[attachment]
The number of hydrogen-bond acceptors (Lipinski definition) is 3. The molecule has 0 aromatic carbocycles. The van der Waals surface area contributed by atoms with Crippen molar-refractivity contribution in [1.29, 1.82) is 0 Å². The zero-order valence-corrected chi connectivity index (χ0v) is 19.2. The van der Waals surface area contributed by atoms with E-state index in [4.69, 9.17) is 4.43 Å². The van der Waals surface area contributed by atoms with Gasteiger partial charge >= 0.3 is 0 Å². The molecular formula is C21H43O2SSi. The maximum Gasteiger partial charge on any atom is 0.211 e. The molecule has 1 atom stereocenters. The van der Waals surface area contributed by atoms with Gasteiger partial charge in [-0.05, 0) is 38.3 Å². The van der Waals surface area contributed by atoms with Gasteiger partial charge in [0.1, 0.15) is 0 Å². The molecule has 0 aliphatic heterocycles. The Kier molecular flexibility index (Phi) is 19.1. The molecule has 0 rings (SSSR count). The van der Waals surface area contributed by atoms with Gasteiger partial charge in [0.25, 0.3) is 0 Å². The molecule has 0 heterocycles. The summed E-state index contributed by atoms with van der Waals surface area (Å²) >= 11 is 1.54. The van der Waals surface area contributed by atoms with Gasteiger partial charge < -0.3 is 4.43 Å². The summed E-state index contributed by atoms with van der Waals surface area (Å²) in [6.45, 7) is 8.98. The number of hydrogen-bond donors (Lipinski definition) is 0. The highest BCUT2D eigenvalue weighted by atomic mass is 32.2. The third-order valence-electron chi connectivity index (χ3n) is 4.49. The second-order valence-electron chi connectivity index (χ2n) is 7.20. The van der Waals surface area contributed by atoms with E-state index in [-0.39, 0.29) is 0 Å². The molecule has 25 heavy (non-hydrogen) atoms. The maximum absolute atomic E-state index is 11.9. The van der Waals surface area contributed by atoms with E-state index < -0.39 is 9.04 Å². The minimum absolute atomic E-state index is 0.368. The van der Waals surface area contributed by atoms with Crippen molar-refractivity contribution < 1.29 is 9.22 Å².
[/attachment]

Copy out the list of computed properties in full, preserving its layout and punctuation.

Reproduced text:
The number of hydrogen-bond acceptors (Lipinski definition) is 3. The molecule has 0 aromatic carbocycles. The van der Waals surface area contributed by atoms with Crippen molar-refractivity contribution in [1.29, 1.82) is 0 Å². The zero-order valence-corrected chi connectivity index (χ0v) is 19.2. The van der Waals surface area contributed by atoms with E-state index in [4.69, 9.17) is 4.43 Å². The van der Waals surface area contributed by atoms with Gasteiger partial charge >= 0.3 is 0 Å². The molecular formula is C21H43O2SSi. The maximum Gasteiger partial charge on any atom is 0.211 e. The molecule has 1 atom stereocenters. The van der Waals surface area contributed by atoms with Gasteiger partial charge in [-0.05, 0) is 38.3 Å². The van der Waals surface area contributed by atoms with Gasteiger partial charge in [0.1, 0.15) is 0 Å². The molecule has 0 aliphatic heterocycles. The Kier molecular flexibility index (Phi) is 19.1. The molecule has 0 rings (SSSR count). The van der Waals surface area contributed by atoms with Gasteiger partial charge in [0.25, 0.3) is 0 Å². The molecule has 0 heterocycles. The summed E-state index contributed by atoms with van der Waals surface area (Å²) >= 11 is 1.54. The van der Waals surface area contributed by atoms with Gasteiger partial charge < -0.3 is 4.43 Å². The summed E-state index contributed by atoms with van der Waals surface area (Å²) in [6.45, 7) is 8.98. The number of hydrogen-bond donors (Lipinski definition) is 0. The highest BCUT2D eigenvalue weighted by atomic mass is 32.2. The third-order valence-electron chi connectivity index (χ3n) is 4.49. The second-order valence-electron chi connectivity index (χ2n) is 7.20. The van der Waals surface area contributed by atoms with E-state index in [-0.39, 0.29) is 0 Å². The molecule has 25 heavy (non-hydrogen) atoms. The maximum absolute atomic E-state index is 11.9. The van der Waals surface area contributed by atoms with E-state index < -0.39 is 9.04 Å². The minimum absolute atomic E-state index is 0.368. The van der Waals surface area contributed by atoms with Crippen molar-refractivity contribution < 1.29 is 9.22 Å².